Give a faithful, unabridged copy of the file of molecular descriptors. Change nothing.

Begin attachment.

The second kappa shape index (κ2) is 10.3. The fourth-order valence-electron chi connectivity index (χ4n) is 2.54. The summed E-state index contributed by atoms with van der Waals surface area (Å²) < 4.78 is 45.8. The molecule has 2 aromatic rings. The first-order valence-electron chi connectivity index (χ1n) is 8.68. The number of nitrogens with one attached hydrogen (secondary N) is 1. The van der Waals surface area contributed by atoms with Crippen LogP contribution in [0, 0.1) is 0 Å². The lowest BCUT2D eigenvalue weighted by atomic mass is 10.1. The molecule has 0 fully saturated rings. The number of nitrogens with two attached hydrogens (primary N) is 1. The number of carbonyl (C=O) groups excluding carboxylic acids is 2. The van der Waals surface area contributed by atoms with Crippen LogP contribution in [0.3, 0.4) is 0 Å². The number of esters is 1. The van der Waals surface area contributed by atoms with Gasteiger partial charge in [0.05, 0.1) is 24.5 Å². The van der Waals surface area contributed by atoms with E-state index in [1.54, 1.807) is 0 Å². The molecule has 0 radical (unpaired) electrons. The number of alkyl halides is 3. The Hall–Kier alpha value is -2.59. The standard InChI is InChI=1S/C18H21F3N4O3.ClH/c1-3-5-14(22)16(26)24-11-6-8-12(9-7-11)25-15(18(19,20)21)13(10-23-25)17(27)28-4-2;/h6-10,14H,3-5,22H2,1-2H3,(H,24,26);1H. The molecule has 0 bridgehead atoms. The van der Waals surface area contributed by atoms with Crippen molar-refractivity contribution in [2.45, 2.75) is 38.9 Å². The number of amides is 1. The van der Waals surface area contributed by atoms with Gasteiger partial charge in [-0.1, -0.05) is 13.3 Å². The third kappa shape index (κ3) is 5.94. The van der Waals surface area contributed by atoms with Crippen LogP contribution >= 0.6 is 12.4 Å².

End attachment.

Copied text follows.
The second kappa shape index (κ2) is 10.3. The fourth-order valence-electron chi connectivity index (χ4n) is 2.54. The summed E-state index contributed by atoms with van der Waals surface area (Å²) < 4.78 is 45.8. The molecule has 2 aromatic rings. The first-order valence-electron chi connectivity index (χ1n) is 8.68. The number of nitrogens with one attached hydrogen (secondary N) is 1. The van der Waals surface area contributed by atoms with Crippen LogP contribution in [0, 0.1) is 0 Å². The lowest BCUT2D eigenvalue weighted by atomic mass is 10.1. The molecule has 0 fully saturated rings. The number of nitrogens with two attached hydrogens (primary N) is 1. The number of carbonyl (C=O) groups excluding carboxylic acids is 2. The van der Waals surface area contributed by atoms with Crippen LogP contribution in [0.3, 0.4) is 0 Å². The number of esters is 1. The van der Waals surface area contributed by atoms with Gasteiger partial charge in [0.05, 0.1) is 24.5 Å². The van der Waals surface area contributed by atoms with E-state index in [1.54, 1.807) is 0 Å². The molecule has 0 radical (unpaired) electrons. The number of alkyl halides is 3. The Hall–Kier alpha value is -2.59. The standard InChI is InChI=1S/C18H21F3N4O3.ClH/c1-3-5-14(22)16(26)24-11-6-8-12(9-7-11)25-15(18(19,20)21)13(10-23-25)17(27)28-4-2;/h6-10,14H,3-5,22H2,1-2H3,(H,24,26);1H. The molecule has 0 bridgehead atoms. The van der Waals surface area contributed by atoms with Crippen molar-refractivity contribution in [2.45, 2.75) is 38.9 Å². The number of amides is 1. The van der Waals surface area contributed by atoms with Gasteiger partial charge in [-0.1, -0.05) is 13.3 Å². The third kappa shape index (κ3) is 5.94. The van der Waals surface area contributed by atoms with Crippen LogP contribution >= 0.6 is 12.4 Å².